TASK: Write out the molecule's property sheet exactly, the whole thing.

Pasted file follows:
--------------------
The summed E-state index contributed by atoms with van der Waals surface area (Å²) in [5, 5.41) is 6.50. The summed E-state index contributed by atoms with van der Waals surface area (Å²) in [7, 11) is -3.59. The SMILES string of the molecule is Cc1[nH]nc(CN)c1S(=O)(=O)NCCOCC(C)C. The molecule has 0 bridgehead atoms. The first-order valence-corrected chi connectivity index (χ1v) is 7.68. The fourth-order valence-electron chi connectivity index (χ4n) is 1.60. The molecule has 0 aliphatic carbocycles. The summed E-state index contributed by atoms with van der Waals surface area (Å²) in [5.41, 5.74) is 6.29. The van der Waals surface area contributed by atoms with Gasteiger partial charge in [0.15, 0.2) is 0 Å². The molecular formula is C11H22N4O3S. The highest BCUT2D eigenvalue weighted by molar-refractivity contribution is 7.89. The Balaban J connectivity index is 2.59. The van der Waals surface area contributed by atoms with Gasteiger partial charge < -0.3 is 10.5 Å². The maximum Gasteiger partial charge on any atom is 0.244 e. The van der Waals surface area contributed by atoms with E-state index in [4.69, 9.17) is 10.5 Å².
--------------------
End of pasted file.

The summed E-state index contributed by atoms with van der Waals surface area (Å²) in [5, 5.41) is 6.50. The summed E-state index contributed by atoms with van der Waals surface area (Å²) in [7, 11) is -3.59. The SMILES string of the molecule is Cc1[nH]nc(CN)c1S(=O)(=O)NCCOCC(C)C. The molecule has 0 bridgehead atoms. The first-order valence-corrected chi connectivity index (χ1v) is 7.68. The fourth-order valence-electron chi connectivity index (χ4n) is 1.60. The molecule has 0 aliphatic carbocycles. The summed E-state index contributed by atoms with van der Waals surface area (Å²) in [5.41, 5.74) is 6.29. The van der Waals surface area contributed by atoms with Gasteiger partial charge in [0.15, 0.2) is 0 Å². The molecular formula is C11H22N4O3S. The highest BCUT2D eigenvalue weighted by molar-refractivity contribution is 7.89. The Balaban J connectivity index is 2.59. The van der Waals surface area contributed by atoms with Gasteiger partial charge < -0.3 is 10.5 Å². The maximum Gasteiger partial charge on any atom is 0.244 e. The van der Waals surface area contributed by atoms with E-state index in [4.69, 9.17) is 10.5 Å².